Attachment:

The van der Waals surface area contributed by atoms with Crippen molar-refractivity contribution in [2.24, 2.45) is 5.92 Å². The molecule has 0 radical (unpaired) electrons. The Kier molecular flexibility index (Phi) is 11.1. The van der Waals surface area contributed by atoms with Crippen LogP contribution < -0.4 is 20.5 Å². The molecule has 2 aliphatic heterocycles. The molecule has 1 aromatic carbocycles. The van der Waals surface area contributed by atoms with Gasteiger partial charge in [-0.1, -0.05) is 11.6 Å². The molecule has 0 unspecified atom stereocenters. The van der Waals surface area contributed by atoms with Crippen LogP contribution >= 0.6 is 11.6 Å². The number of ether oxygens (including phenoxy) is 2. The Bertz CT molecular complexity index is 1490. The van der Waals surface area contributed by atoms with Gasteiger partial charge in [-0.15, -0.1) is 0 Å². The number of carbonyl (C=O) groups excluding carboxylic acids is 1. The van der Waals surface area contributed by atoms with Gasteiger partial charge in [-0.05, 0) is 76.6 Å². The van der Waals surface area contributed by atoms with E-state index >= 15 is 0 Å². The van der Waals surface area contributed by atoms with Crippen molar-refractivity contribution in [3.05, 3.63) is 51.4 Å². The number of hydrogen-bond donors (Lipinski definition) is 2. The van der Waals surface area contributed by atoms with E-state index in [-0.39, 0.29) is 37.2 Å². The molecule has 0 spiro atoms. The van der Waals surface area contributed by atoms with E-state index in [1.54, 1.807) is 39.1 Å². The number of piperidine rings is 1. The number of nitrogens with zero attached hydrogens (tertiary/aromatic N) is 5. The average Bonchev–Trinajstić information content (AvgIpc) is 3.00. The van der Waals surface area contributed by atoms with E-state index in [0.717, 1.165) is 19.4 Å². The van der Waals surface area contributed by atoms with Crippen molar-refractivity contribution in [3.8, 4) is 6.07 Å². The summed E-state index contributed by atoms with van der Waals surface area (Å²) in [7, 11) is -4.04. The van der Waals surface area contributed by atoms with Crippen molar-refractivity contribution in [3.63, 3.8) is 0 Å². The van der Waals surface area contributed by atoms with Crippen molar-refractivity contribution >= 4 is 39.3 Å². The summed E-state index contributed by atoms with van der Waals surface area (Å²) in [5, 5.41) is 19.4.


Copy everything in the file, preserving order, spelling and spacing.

The van der Waals surface area contributed by atoms with Crippen molar-refractivity contribution in [2.24, 2.45) is 5.92 Å². The molecule has 0 radical (unpaired) electrons. The Kier molecular flexibility index (Phi) is 11.1. The van der Waals surface area contributed by atoms with Crippen LogP contribution < -0.4 is 20.5 Å². The molecule has 2 aliphatic heterocycles. The molecule has 1 aromatic carbocycles. The van der Waals surface area contributed by atoms with Gasteiger partial charge in [-0.1, -0.05) is 11.6 Å². The molecule has 0 unspecified atom stereocenters. The van der Waals surface area contributed by atoms with Crippen LogP contribution >= 0.6 is 11.6 Å². The number of ether oxygens (including phenoxy) is 2. The Bertz CT molecular complexity index is 1490. The van der Waals surface area contributed by atoms with Gasteiger partial charge in [-0.15, -0.1) is 0 Å². The number of carbonyl (C=O) groups excluding carboxylic acids is 1. The van der Waals surface area contributed by atoms with Gasteiger partial charge in [-0.05, 0) is 76.6 Å². The van der Waals surface area contributed by atoms with E-state index >= 15 is 0 Å². The van der Waals surface area contributed by atoms with Crippen molar-refractivity contribution in [3.05, 3.63) is 51.4 Å². The number of hydrogen-bond donors (Lipinski definition) is 2. The van der Waals surface area contributed by atoms with E-state index in [-0.39, 0.29) is 37.2 Å². The molecule has 0 spiro atoms. The van der Waals surface area contributed by atoms with E-state index in [1.54, 1.807) is 39.1 Å². The number of piperidine rings is 1. The number of nitrogens with zero attached hydrogens (tertiary/aromatic N) is 5. The average Bonchev–Trinajstić information content (AvgIpc) is 3.00. The van der Waals surface area contributed by atoms with E-state index in [0.717, 1.165) is 19.4 Å². The van der Waals surface area contributed by atoms with Crippen molar-refractivity contribution in [3.8, 4) is 6.07 Å². The summed E-state index contributed by atoms with van der Waals surface area (Å²) in [7, 11) is -4.04. The van der Waals surface area contributed by atoms with Crippen molar-refractivity contribution in [3.63, 3.8) is 0 Å². The van der Waals surface area contributed by atoms with Crippen molar-refractivity contribution >= 4 is 39.3 Å². The summed E-state index contributed by atoms with van der Waals surface area (Å²) in [5, 5.41) is 19.4.